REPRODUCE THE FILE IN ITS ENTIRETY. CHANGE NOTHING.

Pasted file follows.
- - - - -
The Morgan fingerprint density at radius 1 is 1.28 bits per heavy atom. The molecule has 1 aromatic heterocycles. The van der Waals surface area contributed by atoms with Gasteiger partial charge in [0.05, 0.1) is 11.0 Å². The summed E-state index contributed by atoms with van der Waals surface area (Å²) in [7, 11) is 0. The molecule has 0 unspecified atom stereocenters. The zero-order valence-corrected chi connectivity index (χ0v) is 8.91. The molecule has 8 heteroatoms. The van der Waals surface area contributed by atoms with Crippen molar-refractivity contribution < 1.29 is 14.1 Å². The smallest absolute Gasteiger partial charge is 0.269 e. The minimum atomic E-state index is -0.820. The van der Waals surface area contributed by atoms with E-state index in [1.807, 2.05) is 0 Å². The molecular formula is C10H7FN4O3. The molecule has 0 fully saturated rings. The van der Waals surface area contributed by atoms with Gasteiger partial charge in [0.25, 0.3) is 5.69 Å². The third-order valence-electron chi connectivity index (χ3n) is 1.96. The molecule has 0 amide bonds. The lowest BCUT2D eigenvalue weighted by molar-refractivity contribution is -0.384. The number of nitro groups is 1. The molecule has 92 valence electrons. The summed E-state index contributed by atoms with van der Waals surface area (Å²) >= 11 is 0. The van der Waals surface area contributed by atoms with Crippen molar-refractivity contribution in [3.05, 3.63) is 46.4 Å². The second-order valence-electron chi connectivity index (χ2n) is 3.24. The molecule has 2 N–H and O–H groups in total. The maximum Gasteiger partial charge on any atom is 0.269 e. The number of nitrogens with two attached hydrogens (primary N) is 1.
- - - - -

The Morgan fingerprint density at radius 1 is 1.28 bits per heavy atom. The molecule has 1 aromatic heterocycles. The van der Waals surface area contributed by atoms with Gasteiger partial charge in [0.05, 0.1) is 11.0 Å². The summed E-state index contributed by atoms with van der Waals surface area (Å²) in [7, 11) is 0. The molecule has 0 unspecified atom stereocenters. The zero-order valence-corrected chi connectivity index (χ0v) is 8.91. The molecule has 8 heteroatoms. The van der Waals surface area contributed by atoms with Crippen molar-refractivity contribution < 1.29 is 14.1 Å². The smallest absolute Gasteiger partial charge is 0.269 e. The minimum atomic E-state index is -0.820. The van der Waals surface area contributed by atoms with E-state index in [1.807, 2.05) is 0 Å². The molecular formula is C10H7FN4O3. The molecule has 0 fully saturated rings. The van der Waals surface area contributed by atoms with Gasteiger partial charge in [0.25, 0.3) is 5.69 Å². The third-order valence-electron chi connectivity index (χ3n) is 1.96. The molecule has 0 amide bonds. The lowest BCUT2D eigenvalue weighted by molar-refractivity contribution is -0.384. The number of nitro groups is 1. The molecule has 92 valence electrons. The summed E-state index contributed by atoms with van der Waals surface area (Å²) >= 11 is 0. The van der Waals surface area contributed by atoms with Crippen molar-refractivity contribution in [3.05, 3.63) is 46.4 Å². The second-order valence-electron chi connectivity index (χ2n) is 3.24. The molecule has 2 N–H and O–H groups in total. The maximum Gasteiger partial charge on any atom is 0.269 e. The number of nitrogens with two attached hydrogens (primary N) is 1.